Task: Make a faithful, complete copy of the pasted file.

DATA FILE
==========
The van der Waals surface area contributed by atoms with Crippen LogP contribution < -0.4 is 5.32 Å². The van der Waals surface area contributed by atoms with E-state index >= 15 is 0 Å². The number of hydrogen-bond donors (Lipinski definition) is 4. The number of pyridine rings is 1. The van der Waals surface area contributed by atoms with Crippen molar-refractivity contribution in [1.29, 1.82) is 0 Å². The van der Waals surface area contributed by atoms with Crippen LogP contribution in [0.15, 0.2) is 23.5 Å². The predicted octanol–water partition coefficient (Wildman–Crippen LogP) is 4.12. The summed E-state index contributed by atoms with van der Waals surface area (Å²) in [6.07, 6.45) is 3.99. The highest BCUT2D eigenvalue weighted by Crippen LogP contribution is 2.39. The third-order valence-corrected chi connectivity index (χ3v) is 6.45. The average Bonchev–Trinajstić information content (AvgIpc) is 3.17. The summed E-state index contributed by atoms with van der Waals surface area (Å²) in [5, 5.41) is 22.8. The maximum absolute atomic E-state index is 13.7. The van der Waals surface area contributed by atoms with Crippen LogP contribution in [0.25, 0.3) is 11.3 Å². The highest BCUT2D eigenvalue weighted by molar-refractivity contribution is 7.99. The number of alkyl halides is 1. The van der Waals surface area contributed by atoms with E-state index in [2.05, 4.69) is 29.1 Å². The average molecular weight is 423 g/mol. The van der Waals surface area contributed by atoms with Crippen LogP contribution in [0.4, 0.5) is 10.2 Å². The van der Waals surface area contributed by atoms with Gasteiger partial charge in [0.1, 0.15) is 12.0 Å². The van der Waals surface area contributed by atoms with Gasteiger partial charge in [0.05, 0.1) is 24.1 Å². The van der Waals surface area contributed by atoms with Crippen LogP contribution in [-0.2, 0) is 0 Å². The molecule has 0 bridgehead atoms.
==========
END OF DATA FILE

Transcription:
The van der Waals surface area contributed by atoms with Crippen LogP contribution < -0.4 is 5.32 Å². The van der Waals surface area contributed by atoms with E-state index >= 15 is 0 Å². The number of hydrogen-bond donors (Lipinski definition) is 4. The number of pyridine rings is 1. The van der Waals surface area contributed by atoms with Crippen molar-refractivity contribution in [1.29, 1.82) is 0 Å². The van der Waals surface area contributed by atoms with Crippen LogP contribution in [0.15, 0.2) is 23.5 Å². The predicted octanol–water partition coefficient (Wildman–Crippen LogP) is 4.12. The summed E-state index contributed by atoms with van der Waals surface area (Å²) in [6.07, 6.45) is 3.99. The highest BCUT2D eigenvalue weighted by Crippen LogP contribution is 2.39. The third-order valence-corrected chi connectivity index (χ3v) is 6.45. The average Bonchev–Trinajstić information content (AvgIpc) is 3.17. The summed E-state index contributed by atoms with van der Waals surface area (Å²) in [5, 5.41) is 22.8. The maximum absolute atomic E-state index is 13.7. The van der Waals surface area contributed by atoms with Crippen LogP contribution in [0.25, 0.3) is 11.3 Å². The highest BCUT2D eigenvalue weighted by molar-refractivity contribution is 7.99. The number of alkyl halides is 1. The van der Waals surface area contributed by atoms with E-state index in [2.05, 4.69) is 29.1 Å². The average molecular weight is 423 g/mol. The van der Waals surface area contributed by atoms with Crippen LogP contribution in [0.4, 0.5) is 10.2 Å². The van der Waals surface area contributed by atoms with Gasteiger partial charge in [0.1, 0.15) is 12.0 Å². The van der Waals surface area contributed by atoms with Gasteiger partial charge in [0.05, 0.1) is 24.1 Å². The van der Waals surface area contributed by atoms with Crippen LogP contribution in [-0.2, 0) is 0 Å². The molecule has 0 bridgehead atoms.